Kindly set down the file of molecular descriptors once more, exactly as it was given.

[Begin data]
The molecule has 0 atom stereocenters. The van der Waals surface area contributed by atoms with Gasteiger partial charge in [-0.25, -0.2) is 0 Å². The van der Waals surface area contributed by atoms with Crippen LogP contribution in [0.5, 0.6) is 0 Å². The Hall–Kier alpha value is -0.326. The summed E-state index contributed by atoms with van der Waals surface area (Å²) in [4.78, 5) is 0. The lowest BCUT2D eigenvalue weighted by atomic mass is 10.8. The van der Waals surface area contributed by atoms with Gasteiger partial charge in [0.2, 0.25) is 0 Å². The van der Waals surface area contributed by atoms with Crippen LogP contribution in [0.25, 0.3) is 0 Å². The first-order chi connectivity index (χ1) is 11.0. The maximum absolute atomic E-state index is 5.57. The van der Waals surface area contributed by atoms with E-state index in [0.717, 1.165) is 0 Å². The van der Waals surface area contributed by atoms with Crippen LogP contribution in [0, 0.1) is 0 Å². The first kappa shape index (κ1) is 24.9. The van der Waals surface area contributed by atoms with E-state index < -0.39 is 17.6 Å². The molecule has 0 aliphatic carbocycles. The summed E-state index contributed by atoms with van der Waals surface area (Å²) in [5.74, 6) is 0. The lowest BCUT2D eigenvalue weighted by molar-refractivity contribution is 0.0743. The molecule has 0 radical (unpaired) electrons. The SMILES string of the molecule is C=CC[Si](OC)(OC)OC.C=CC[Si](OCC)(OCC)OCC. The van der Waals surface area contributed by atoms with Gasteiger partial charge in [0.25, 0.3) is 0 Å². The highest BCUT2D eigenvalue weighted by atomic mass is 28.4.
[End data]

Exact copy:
The molecule has 0 atom stereocenters. The van der Waals surface area contributed by atoms with Gasteiger partial charge in [-0.25, -0.2) is 0 Å². The van der Waals surface area contributed by atoms with Crippen LogP contribution in [0.5, 0.6) is 0 Å². The Hall–Kier alpha value is -0.326. The summed E-state index contributed by atoms with van der Waals surface area (Å²) in [4.78, 5) is 0. The lowest BCUT2D eigenvalue weighted by atomic mass is 10.8. The van der Waals surface area contributed by atoms with Gasteiger partial charge in [0.2, 0.25) is 0 Å². The van der Waals surface area contributed by atoms with Crippen LogP contribution in [0.25, 0.3) is 0 Å². The first-order chi connectivity index (χ1) is 11.0. The maximum absolute atomic E-state index is 5.57. The van der Waals surface area contributed by atoms with E-state index in [0.717, 1.165) is 0 Å². The van der Waals surface area contributed by atoms with Crippen LogP contribution in [0, 0.1) is 0 Å². The first kappa shape index (κ1) is 24.9. The van der Waals surface area contributed by atoms with E-state index < -0.39 is 17.6 Å². The molecule has 0 aliphatic carbocycles. The summed E-state index contributed by atoms with van der Waals surface area (Å²) in [5.74, 6) is 0. The lowest BCUT2D eigenvalue weighted by molar-refractivity contribution is 0.0743. The molecule has 0 radical (unpaired) electrons. The SMILES string of the molecule is C=CC[Si](OC)(OC)OC.C=CC[Si](OCC)(OCC)OCC. The van der Waals surface area contributed by atoms with Gasteiger partial charge in [0.25, 0.3) is 0 Å². The highest BCUT2D eigenvalue weighted by atomic mass is 28.4.